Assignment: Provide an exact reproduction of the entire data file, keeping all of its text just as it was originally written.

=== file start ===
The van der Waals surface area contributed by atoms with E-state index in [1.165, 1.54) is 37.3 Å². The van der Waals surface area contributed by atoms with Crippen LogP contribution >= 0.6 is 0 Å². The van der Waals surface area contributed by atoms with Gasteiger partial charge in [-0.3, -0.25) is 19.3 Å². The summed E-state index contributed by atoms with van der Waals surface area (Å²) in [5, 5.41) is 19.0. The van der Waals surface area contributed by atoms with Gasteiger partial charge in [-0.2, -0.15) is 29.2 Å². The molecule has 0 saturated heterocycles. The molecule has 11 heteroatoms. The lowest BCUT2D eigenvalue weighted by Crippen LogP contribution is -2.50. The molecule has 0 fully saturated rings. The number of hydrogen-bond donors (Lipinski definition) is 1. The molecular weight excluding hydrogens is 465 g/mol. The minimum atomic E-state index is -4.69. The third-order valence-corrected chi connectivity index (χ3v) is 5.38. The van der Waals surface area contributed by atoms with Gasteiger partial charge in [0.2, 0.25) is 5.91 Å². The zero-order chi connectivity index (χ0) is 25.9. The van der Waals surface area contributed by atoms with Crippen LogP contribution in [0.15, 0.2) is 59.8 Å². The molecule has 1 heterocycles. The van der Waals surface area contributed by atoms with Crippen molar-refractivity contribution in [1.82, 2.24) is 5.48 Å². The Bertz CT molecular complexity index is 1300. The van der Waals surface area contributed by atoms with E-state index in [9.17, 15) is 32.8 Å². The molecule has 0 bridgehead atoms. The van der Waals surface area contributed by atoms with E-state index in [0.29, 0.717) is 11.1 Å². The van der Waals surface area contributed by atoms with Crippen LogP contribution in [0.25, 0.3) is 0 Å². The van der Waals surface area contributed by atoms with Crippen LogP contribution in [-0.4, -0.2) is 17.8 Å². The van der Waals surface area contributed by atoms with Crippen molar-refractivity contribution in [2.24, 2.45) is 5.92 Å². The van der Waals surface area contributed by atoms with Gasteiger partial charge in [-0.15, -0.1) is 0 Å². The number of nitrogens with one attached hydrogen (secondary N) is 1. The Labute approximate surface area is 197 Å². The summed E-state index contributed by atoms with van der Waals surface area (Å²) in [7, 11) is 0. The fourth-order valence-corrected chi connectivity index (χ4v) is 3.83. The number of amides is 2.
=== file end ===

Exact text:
The van der Waals surface area contributed by atoms with E-state index in [1.165, 1.54) is 37.3 Å². The van der Waals surface area contributed by atoms with Crippen LogP contribution >= 0.6 is 0 Å². The van der Waals surface area contributed by atoms with Gasteiger partial charge in [-0.3, -0.25) is 19.3 Å². The summed E-state index contributed by atoms with van der Waals surface area (Å²) in [5, 5.41) is 19.0. The van der Waals surface area contributed by atoms with Gasteiger partial charge in [-0.2, -0.15) is 29.2 Å². The molecule has 0 saturated heterocycles. The molecule has 11 heteroatoms. The lowest BCUT2D eigenvalue weighted by Crippen LogP contribution is -2.50. The molecule has 0 fully saturated rings. The number of hydrogen-bond donors (Lipinski definition) is 1. The molecular weight excluding hydrogens is 465 g/mol. The minimum atomic E-state index is -4.69. The third-order valence-corrected chi connectivity index (χ3v) is 5.38. The van der Waals surface area contributed by atoms with Gasteiger partial charge in [0.2, 0.25) is 5.91 Å². The zero-order chi connectivity index (χ0) is 25.9. The van der Waals surface area contributed by atoms with Crippen LogP contribution in [0.15, 0.2) is 59.8 Å². The molecule has 1 heterocycles. The van der Waals surface area contributed by atoms with Crippen molar-refractivity contribution in [1.82, 2.24) is 5.48 Å². The Bertz CT molecular complexity index is 1300. The van der Waals surface area contributed by atoms with E-state index in [9.17, 15) is 32.8 Å². The molecule has 0 bridgehead atoms. The van der Waals surface area contributed by atoms with E-state index in [0.29, 0.717) is 11.1 Å². The van der Waals surface area contributed by atoms with Crippen LogP contribution in [0.25, 0.3) is 0 Å². The van der Waals surface area contributed by atoms with Crippen LogP contribution in [-0.4, -0.2) is 17.8 Å². The van der Waals surface area contributed by atoms with Crippen molar-refractivity contribution in [2.24, 2.45) is 5.92 Å². The van der Waals surface area contributed by atoms with Gasteiger partial charge in [-0.15, -0.1) is 0 Å². The number of nitrogens with one attached hydrogen (secondary N) is 1. The Labute approximate surface area is 197 Å². The summed E-state index contributed by atoms with van der Waals surface area (Å²) in [7, 11) is 0. The fourth-order valence-corrected chi connectivity index (χ4v) is 3.83. The number of amides is 2.